Builders Vs. Firefighters in National Battle Over Sprinklers

A fierce battle is brewing over new requirements for sprinklers in homes. Firefighters say the sprinklers are needed, but builders say the Sprinkler Code Coalition is having undue influence on code development.

"According to the National Fire Protection Agency, an international nonprofit established in 1896, the fatality rate in homes with sprinklers is 80 percent lower than homes without sprinklers. The National Association of Home Builders counters that the survival rate for homes with operating smoke detectors is nearly 99.5 percent, and thus the added protection addresses a tiny proportion of fire-related deaths. The National Fire Protection Agency endorses the use of sprinklers in homes.

The home builders' association estimates the cost to install a sprinkler system in a roughly 2,200-square-foot home at $5,573. When factoring in financing costs, brokerage commissions, and other related costs, the builders estimate costs of nearly $6,700 per home - and up to $10,000 per home in rural areas, Toalson said."

Full Story: Builders Fight Proposed Home Sprinkler Requirement



Mandatory sprinklers in homes


A couple of points;

Smoke alarms, if fitted and working are near 100% effective in saving lives in Australia.

In many areas e.g. parts of Adelaide, South Australia, there is insufficient water pressure to sustain effective spray. The problem is decayed infrastructure, the old pipes cannot tolerate higher pressures. Similar problems exist elsewhere - insufficient pressure for whatever reason.

Sprinklers can do more damage than a small fire. If the sprinklers are triggered, resulting inundation can do way more damage than if the fire was contained - many fires are stopped before they take a major hold. Sure, I know it's about lives, but peoples lives are closely linked to property, so we try to avoid needless property damage.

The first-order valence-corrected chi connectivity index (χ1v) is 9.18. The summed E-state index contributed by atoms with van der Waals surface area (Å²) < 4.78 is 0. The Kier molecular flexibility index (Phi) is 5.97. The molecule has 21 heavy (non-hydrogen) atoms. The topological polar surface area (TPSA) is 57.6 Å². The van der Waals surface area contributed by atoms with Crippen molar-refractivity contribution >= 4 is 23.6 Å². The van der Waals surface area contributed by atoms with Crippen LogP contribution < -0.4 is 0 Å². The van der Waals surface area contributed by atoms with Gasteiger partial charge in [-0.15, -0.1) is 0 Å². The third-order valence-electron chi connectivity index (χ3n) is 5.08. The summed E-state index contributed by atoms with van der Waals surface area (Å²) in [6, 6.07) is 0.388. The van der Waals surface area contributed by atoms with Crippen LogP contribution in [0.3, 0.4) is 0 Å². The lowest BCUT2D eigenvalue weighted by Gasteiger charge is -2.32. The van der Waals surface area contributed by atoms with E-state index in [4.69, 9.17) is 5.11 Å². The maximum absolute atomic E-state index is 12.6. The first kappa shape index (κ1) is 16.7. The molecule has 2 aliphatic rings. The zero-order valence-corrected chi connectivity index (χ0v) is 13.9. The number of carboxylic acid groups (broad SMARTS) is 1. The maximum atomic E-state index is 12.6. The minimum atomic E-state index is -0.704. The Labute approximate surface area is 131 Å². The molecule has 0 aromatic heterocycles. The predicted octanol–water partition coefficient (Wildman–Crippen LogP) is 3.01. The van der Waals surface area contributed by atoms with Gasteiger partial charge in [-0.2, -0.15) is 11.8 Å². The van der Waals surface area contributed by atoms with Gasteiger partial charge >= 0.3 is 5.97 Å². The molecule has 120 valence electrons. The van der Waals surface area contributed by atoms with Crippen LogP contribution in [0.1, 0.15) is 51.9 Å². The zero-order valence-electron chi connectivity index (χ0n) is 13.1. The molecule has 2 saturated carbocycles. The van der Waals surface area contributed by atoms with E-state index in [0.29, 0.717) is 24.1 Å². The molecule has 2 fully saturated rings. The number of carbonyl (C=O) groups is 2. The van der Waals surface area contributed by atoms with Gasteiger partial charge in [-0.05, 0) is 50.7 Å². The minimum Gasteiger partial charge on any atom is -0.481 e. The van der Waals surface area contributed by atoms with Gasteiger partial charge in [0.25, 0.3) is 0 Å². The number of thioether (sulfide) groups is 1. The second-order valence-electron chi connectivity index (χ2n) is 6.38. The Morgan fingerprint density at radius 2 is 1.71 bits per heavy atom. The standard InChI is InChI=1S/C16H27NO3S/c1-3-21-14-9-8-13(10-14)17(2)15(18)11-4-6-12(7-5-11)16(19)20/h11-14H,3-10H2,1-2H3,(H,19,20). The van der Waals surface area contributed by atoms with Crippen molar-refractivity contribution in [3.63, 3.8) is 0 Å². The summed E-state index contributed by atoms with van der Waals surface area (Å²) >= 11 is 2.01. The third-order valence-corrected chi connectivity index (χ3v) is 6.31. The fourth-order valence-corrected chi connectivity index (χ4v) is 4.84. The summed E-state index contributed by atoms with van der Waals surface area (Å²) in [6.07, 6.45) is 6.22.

Sprinklers typically react to a heat level of around 50C at ceiling level. By the time you get that temperature at ceiling level, the fire may be seriously out of control. Smoke detection is way more sensitive and a much earlier alarm trigger.

The cost of sprinklers can be huge. It can start with a new feed from the mains because the existing feed does not have the capacity to carry a full sprinkler-on event. Then you have to rig the house it self - my guess it would near double the plumbing cost. Then add the electronic controls. Then there is the local government oversight and monitoring - it just gets right out of hand.

Perhaps sprinkler systems can be offered as "intelligent systems" that detect the locality of a fire and then apply water to only that part of the home that it registers as burning. Maybe that is a way of dealing with some of the externalities, but again it adds to the cost. This is a problem because affordability is such an issue, and we seem to keep tightening the screws on new things for our "protection". Fair enough, but they still keep upward pressure on costs.

Sprinklers may have some advantages, but they also come with some pretty hefty social and economic penalties too.

What to do? Personally my option would be to:

New homes, compulsory hard wired (no batteries) smoke detectors in appropriate areas to provide adequate early warning of fire.

Existing homes, install battery powered detectors right now. These can cost less than $15 each, and batteries last a year or so. Installation to be compulsory within two years.
Hard-wired alarms to be installed on a "where-feasible" basis (I know, that's a can of worms) with government help. That help can be from a number of aspects but the aim is to help everyone get the best on-going protection at the lowest cost.

That's my take on the issue. I don't think sprinklers are a good bang-for-the-buck, there are better ways to save lives and property.

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